Monday,23 October, 2017
Current issue | Issue 1291, (14 - 20 April 2016)
Monday,23 October, 2017
Issue 1291, (14 - 20 April 2016)

Ahram Weekly

The new Egyptian-Saudi strategic partnership

The five-day visit of King Salman to Egypt proved to be historic, foreshadowing outcomes that will reshape the future of the region, writes Ibrahim Nawar

Al-Ahram Weekly

Those who think that Saudi Arabia can be pressured militarily and strategically will have to think again, and those who think that they can exert economic and political pressures on Egypt will also have to think again.

The two countries have finally come to terms on a real strategic partnership promoting their mutual interests in peace and development, and in building capacity for stability and welfare in the region. This new partnership responds to mutual interests but is not directed against any third party as most Arab integration projects were in the past.

The move will strengthen the new drive for regional integration built upon a “positive” rather than a “negative” approach. The five-day visit of King Salman to Egypt proved to be a historic event.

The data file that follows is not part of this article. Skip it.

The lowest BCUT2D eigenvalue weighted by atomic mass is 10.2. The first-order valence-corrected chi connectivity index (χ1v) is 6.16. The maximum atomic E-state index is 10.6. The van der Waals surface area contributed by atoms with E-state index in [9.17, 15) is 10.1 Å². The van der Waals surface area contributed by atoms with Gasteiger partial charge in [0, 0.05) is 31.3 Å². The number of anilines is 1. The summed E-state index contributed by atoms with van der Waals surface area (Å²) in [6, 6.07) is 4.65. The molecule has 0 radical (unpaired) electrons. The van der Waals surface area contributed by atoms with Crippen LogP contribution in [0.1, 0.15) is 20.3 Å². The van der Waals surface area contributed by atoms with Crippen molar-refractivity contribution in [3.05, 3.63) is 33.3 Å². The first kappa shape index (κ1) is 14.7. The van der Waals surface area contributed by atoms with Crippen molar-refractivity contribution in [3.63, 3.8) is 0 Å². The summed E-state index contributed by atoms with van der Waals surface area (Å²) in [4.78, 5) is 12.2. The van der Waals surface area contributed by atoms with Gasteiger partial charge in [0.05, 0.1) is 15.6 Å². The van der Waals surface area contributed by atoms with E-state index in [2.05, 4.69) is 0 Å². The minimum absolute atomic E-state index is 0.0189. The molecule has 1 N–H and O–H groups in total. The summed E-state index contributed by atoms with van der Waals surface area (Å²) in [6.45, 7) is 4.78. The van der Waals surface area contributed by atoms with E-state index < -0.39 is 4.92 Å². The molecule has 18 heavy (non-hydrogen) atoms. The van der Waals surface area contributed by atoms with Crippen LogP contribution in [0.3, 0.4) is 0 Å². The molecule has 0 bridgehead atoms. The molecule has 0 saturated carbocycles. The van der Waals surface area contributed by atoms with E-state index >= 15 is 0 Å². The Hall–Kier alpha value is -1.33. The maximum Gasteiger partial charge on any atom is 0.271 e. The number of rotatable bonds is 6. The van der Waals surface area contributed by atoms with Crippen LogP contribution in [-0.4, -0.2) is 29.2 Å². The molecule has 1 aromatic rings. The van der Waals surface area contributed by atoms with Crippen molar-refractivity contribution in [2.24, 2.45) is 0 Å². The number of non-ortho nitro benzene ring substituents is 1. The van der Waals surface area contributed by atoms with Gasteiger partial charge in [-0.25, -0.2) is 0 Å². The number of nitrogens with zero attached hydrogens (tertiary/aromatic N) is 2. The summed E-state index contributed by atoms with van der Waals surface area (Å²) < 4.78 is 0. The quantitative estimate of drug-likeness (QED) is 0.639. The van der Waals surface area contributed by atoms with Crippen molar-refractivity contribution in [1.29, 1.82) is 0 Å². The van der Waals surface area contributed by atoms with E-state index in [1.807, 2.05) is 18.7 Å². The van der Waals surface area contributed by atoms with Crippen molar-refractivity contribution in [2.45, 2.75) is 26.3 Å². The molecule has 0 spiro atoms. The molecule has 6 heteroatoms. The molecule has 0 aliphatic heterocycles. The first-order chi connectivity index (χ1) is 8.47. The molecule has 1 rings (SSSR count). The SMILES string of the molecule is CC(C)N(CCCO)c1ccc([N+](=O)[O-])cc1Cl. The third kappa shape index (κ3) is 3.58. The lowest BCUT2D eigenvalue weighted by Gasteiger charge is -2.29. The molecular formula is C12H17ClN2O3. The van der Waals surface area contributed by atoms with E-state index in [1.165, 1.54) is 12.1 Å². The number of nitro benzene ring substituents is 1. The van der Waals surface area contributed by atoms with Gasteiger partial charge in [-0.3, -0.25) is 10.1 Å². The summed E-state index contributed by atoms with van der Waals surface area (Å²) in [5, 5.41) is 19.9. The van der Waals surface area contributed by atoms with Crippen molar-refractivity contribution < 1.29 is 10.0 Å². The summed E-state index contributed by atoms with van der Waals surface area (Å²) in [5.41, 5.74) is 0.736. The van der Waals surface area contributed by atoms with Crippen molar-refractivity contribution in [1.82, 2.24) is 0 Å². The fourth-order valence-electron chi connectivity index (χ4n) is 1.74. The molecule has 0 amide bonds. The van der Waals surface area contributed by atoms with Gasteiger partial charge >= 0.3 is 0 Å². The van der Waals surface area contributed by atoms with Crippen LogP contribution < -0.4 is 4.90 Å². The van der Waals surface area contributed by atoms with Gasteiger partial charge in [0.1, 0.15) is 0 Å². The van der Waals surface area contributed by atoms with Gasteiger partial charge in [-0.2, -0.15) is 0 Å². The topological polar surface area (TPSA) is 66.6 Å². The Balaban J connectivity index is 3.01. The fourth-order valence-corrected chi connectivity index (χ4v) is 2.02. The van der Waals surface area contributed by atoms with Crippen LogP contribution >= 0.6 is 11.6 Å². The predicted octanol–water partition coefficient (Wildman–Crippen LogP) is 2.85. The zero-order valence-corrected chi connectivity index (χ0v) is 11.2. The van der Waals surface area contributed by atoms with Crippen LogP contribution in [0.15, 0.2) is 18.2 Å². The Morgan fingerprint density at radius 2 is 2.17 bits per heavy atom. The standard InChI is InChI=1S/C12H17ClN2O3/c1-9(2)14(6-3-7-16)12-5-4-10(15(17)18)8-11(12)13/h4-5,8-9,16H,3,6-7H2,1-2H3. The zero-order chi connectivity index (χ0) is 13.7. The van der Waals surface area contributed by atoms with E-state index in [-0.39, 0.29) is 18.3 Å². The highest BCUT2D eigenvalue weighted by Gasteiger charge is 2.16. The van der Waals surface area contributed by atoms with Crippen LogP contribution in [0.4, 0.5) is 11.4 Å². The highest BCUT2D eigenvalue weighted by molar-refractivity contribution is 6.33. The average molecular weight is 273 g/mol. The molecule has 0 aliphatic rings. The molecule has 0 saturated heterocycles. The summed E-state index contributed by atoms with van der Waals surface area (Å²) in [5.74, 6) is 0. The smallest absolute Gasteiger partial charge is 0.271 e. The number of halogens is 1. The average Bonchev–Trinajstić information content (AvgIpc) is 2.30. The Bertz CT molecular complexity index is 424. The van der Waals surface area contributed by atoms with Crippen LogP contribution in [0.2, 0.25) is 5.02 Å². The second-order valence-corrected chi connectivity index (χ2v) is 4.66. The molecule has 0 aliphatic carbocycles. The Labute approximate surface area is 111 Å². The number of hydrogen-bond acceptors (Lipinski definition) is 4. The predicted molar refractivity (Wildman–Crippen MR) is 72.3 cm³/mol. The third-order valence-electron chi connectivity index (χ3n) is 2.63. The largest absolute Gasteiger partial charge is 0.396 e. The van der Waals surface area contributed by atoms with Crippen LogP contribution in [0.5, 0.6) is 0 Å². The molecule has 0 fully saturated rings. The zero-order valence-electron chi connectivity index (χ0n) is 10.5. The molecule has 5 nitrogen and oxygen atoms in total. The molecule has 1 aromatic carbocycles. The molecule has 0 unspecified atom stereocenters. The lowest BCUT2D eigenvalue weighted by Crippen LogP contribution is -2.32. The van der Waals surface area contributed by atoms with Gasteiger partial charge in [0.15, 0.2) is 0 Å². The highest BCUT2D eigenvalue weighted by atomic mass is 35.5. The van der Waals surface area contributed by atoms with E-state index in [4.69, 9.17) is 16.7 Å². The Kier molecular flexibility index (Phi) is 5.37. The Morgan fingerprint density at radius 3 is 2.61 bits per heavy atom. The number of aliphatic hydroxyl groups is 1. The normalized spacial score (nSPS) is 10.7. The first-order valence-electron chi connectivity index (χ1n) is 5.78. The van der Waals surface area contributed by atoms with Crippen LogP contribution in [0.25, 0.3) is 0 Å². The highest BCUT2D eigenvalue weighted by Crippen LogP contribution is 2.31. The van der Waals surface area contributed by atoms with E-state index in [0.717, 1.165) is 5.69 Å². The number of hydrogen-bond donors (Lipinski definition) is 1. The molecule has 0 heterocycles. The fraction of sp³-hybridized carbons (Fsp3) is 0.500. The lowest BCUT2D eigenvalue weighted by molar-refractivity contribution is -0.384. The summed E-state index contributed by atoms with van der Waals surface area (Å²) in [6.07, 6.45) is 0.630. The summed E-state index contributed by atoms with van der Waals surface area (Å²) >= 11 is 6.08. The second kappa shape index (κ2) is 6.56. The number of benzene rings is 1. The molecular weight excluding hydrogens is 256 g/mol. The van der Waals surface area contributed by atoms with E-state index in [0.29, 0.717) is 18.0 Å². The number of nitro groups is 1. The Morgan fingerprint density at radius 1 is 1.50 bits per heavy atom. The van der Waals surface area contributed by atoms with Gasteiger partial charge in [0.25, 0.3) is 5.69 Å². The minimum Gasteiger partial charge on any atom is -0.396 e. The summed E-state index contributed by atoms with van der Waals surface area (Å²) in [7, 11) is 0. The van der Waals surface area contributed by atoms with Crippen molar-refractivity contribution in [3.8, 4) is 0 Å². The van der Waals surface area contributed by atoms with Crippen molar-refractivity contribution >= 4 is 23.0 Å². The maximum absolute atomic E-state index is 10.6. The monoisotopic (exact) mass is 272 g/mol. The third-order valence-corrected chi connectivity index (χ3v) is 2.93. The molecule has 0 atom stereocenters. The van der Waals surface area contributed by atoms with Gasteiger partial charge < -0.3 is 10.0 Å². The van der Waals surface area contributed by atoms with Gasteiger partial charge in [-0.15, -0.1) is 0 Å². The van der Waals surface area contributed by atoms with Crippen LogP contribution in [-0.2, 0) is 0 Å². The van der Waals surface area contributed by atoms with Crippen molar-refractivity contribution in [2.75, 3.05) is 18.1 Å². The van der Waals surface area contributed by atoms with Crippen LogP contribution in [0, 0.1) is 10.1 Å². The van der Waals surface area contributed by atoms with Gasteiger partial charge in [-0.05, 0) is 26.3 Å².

My interest here is not to recall how many memoranda of understanding (MOUs) were signed or how many projects were agreed upon, facts on which were provided in news reports. My aim is to illuminate some aspects of the internal and regional contexts in which these agreements, MOU’s and projects have come about. It is very important to read the new Egyptian-Saudi partnership in a regional context and also to relate it to changes and challenges that the two countries are facing now.

But I must emphasise here the huge importance of the demarcation of maritime borders, the agreement on building a giant highway linking the two countries through the islands of Tiran and Sanafir at the mouth of the Gulf of Aqaba, and the two agreements of cooperation in water desalination and nuclear energy. These are of huge importance in shaping the future of the partnership.

Democracy test: Both Egypt and Saudi Arabia are poised to face unavoidable structural changes, politically and economically. Egypt will have to succeed in the democracy test and the building of a new efficient and transparent political system. Likewise, Saudi Arabia is now standing at a very sensitive political junction and will have to move forward to becoming a constitutional monarchy.